- Published: November 10, 2022
- Updated: November 10, 2022
- University / College: University of Minnesota Twin Cities
- Level: Undergraduate
- Language: English
- Downloads: 35
Abstracts for Articles
Article 1: Pilot Fatigue in Short-Haul Operations
Powell et. al. (2007) note that there is little research done on the subject of fatigue in short-haul pilots and their article seeks to evaluate how factors such as duty times, number of sectors, flight time and others effect fatigue levels. The research was conducted with pilots using self reporting surveys to judge their fatigue levels over a three month period in relation to factors that influence short-haul flights. From more 1370 pilot responses, the results show that the number of sectors flown and the duty length were the strongest factors that add to the fatigue experienced by pilots since these factors had a linear relationship with pilot fatigue. Time of day shows an interesting variance where fatigue levels were lower during midday but increased at later points in the day. Surprisingly, fatigue levels were higher when pilots had spent the night resting in a hotel rather than their homes. This has some implications of how travel affects pilots themselves and the possibility of reducing fatigue if pilots are not put up in hotels before they have to fly short haul flights. The results thus have implications for both the airline industry since they can be used to reduce and manage factors that increase fatigue and those researching optimal utilization of human resources since existing fatigue models can benefit from the research.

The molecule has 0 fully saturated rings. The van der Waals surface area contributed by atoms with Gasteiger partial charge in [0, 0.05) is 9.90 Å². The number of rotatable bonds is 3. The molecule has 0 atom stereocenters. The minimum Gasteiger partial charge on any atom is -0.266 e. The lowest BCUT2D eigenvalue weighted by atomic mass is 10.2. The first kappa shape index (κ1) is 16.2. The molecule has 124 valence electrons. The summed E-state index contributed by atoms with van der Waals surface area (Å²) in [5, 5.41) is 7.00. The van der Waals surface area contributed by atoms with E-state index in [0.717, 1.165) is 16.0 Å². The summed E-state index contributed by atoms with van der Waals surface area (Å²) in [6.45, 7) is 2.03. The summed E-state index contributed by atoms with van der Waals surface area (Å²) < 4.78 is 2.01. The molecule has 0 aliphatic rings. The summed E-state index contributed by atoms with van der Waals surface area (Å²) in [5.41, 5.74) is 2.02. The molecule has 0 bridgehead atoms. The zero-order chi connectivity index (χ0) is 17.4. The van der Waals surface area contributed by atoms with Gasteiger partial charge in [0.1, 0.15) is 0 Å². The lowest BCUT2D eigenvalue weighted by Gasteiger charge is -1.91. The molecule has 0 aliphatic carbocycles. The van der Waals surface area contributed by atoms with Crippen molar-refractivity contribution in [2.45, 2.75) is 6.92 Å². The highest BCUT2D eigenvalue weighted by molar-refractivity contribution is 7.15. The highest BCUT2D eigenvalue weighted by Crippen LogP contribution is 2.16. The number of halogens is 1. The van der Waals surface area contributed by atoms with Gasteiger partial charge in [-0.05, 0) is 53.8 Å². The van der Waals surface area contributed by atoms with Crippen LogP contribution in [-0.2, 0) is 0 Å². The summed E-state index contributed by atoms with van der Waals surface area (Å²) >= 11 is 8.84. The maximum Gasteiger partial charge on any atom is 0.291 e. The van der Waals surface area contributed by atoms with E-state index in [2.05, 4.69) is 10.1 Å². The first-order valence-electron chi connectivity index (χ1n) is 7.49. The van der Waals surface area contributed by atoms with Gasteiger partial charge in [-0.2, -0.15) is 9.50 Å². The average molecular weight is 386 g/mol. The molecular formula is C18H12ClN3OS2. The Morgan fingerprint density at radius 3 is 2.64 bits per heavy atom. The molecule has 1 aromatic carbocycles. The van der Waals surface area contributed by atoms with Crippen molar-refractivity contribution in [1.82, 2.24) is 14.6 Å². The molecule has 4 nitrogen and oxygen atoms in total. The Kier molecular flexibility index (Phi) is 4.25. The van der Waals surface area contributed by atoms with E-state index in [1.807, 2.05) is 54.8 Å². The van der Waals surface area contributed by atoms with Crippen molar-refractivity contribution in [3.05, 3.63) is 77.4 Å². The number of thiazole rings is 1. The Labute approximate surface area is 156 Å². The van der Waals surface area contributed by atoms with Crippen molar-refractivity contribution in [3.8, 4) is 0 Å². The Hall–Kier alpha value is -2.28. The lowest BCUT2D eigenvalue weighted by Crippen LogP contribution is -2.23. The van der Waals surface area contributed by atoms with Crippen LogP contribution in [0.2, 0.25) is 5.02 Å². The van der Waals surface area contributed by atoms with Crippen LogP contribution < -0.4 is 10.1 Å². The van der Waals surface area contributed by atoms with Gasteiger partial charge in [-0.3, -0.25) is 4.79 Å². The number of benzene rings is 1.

Article 2: Sleep, subjective fatigue, and sustained attention
The article produced by Petrilli et. al. (2006) discusses fatigue in pilots who work on the international circuits. The current system on commercial airlines works with work/rest factors and not sleep/wake factors which makes the study important since it investigates the amount of sleep pilots get because that directly affects fatigue and attention. Secondly, the study wanted to discover if sleep patterns and duty history affected fatigue and attention. The researchers worked with 19 pilots and monitored their activities through sleep and duty diaries, palmtop computer based psychomotor vigilance tests and self rated fatigue level surveys before and after each flight. The flights themselves were taken from Australia to Asia, Asia to Europe, Europe to Asia, and then back from Asia to Australia. The factors evaluated were the impact of stage of flight, flight sectors, amount of sleep in the last 24 hours, self reported fatigue, and the psychomotor response tests. The results show a reduction in fatigue levels comes from the amount of sleep in the past 24 hours and the sectors between the flights. Since reduction in pilot fatigue is an important consideration for international flights, the implications of this study show that there is support for commercial airlines to shift from the work/rest factors to sleep/wake factors for duty rosters.
Powell, D. et. al., 2007, ‘ Pilot Fatigue in Short-Haul Operations: Effects of Number of Sectors, Duty Length, and Time of Day’, Aviation, Space, and Environmental Medicine, vol. 78, no. 7, pp. 698-701.
Petrilli, R. et. al, 2006, ‘ The sleep, subjective fatigue, and sustained attention of commercial airline pilots during an international pattern’, Chronobiology International, vol. 23, no. 6, pp. 1347-1362.
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